Re:We already have email authentication (1)

Magada (741361) | more than 2 years ago | (#38876889)

Key management is more of a bitch than it needs be, for sure.

Frankly, I'd rather rely on OpenID providers to authenticate sent e-mails somehow. Nonces, probably.

Oh, I claim prior art on this idea, by the way...

Re:We already have email authentication (1)

DarthBart (640519) | more than 2 years ago | (#38866365)

I used PGP to sign my emails. I stopped because too many people were pissing and whining about "all the extra crap" in my emails and they didn't know what it was for and dammit will you just stop it you're confusing my little brain. Granted, that was a couple of years ago so I don't know if mail clients have gotten smarter about presenting the messages without the PGP signing info (but you can damn well guarantee they know how to render HTML in the client).

Re:We already have email authentication (5, Interesting)

heypete (60671) | more than 2 years ago | (#38866489)

I'm an American studying in Switzerland. I bank with PostFinance, the post office-run financial institution.

Any electronic documents or messages from the bank are digitally signed: PDFs are signed and time-stamped using the built-in PDF signature methods. Emails, even the general informative newsletter containing no account-related information at all, are signed with S/MIME. Any account related communications take place using the internal messaging system on their secure website (which requires the user have access to their bank-issued smartcard and offline calculator-like challenge-response device). The instructions that came with the bank card and calculator device make it very clear how to verify that one is actually on the bank's website.

It's trivial to verify that documents and emails are actually issued by the bank, and the login method for the bank's website makes phishing much more difficult.

Compared to USAA, one of the more clueful US banks, this is excellent. Emails from USAA have the last four digits of the account number in the top-right of the message so as to "authenticate" that the message came from the bank. Of course, this is trivial to reproduce and offers no real validation. It's a shame, really.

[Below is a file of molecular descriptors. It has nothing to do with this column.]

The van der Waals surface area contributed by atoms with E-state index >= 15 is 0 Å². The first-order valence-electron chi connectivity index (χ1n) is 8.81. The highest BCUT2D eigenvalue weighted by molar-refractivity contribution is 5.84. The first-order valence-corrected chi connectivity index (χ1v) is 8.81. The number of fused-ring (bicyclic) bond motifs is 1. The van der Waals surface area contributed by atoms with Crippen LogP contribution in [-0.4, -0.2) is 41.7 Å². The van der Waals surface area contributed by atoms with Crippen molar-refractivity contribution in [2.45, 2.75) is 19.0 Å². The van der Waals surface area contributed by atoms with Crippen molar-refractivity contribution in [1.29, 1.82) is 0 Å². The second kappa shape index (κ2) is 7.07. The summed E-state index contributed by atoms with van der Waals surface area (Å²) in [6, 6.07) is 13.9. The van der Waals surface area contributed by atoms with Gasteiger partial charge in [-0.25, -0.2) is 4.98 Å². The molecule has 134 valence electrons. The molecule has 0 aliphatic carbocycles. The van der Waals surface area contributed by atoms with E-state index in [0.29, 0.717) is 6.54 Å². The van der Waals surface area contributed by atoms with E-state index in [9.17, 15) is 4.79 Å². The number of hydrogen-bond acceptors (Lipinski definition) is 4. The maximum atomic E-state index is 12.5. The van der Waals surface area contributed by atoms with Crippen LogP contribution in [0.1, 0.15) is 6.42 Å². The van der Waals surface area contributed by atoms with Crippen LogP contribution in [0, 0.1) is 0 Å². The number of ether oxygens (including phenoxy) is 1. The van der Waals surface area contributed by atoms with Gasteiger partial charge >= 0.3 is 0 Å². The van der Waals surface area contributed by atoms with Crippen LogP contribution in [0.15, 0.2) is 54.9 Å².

If more banks (and indeed, more senders in general) signed their messages, that'd be a major improvement. If the big webmail providers (Gmail, Yahoo, and Hotmail) verified S/MIME signatures and displayed a suitable indicator to users, that'd be even better.

Re:We already have email authentication (2)

jader3rd (2222716) | more than 2 years ago | (#38866497)

While I realize this is more of an implementation issue than a conceptual issue, the reason why people aren't signing their emails is how clients make the signed emails stand out. I had a coworker who had digitally signed emails, and Outlook showed a little red ribbon next to the message. I'm sure the idea being that it was letting me know that the message was digitally signed. Did I know for %100 that the email was from this person? No. Perhaps someone had his credentials and was using his system in a malicious way. So having it signed didn't matter. Plus one day emails from him stopped being signed. Did I accept those emails just as readily and I did his signed ones? yes. Why? I didn't care. He had moved clients and hadn't setup signing emails yet. The emails sounded like the emails he sends, so there was no reason to not believe them. What should have happened was my client should have freaked out that someone who was sending signed emails had stopped sending signed emails (which I suspect is a red flag in the digital signature situation), but it didn't. I trusted that the emails where from my coworker without the signature just as much as I did with the signature. I think that a much more useful system would be one which detects discrepancy. One example would be the stopping of signed emails. Another would be receiving an email from a person, but the domain is different than the domain they usually get sent from. I did have that happen to me. Someone created an account under my name, with my handle, but on a different domain. Then this person sent a very hurtful email my fiancee. My fiancee was going to break up with me, but I was able to point out to them that I'd never sent them an email from that domain, and that it wasn't my account. I would have really liked it if the system had flagged that email saying "This email looks a lot like it came from someone you usually get emails from, except it's different". If that can be done correctly I imagine my fiancee would have looked at the email and thought "A potentially suspicous email, I will read it, but realize it might not be legit", and after having read it would realize that it wasn't from me. So a system that flags slight alterations would go a mile further in protecting people than digital signatures that people consider to be more of a bother than a benefit.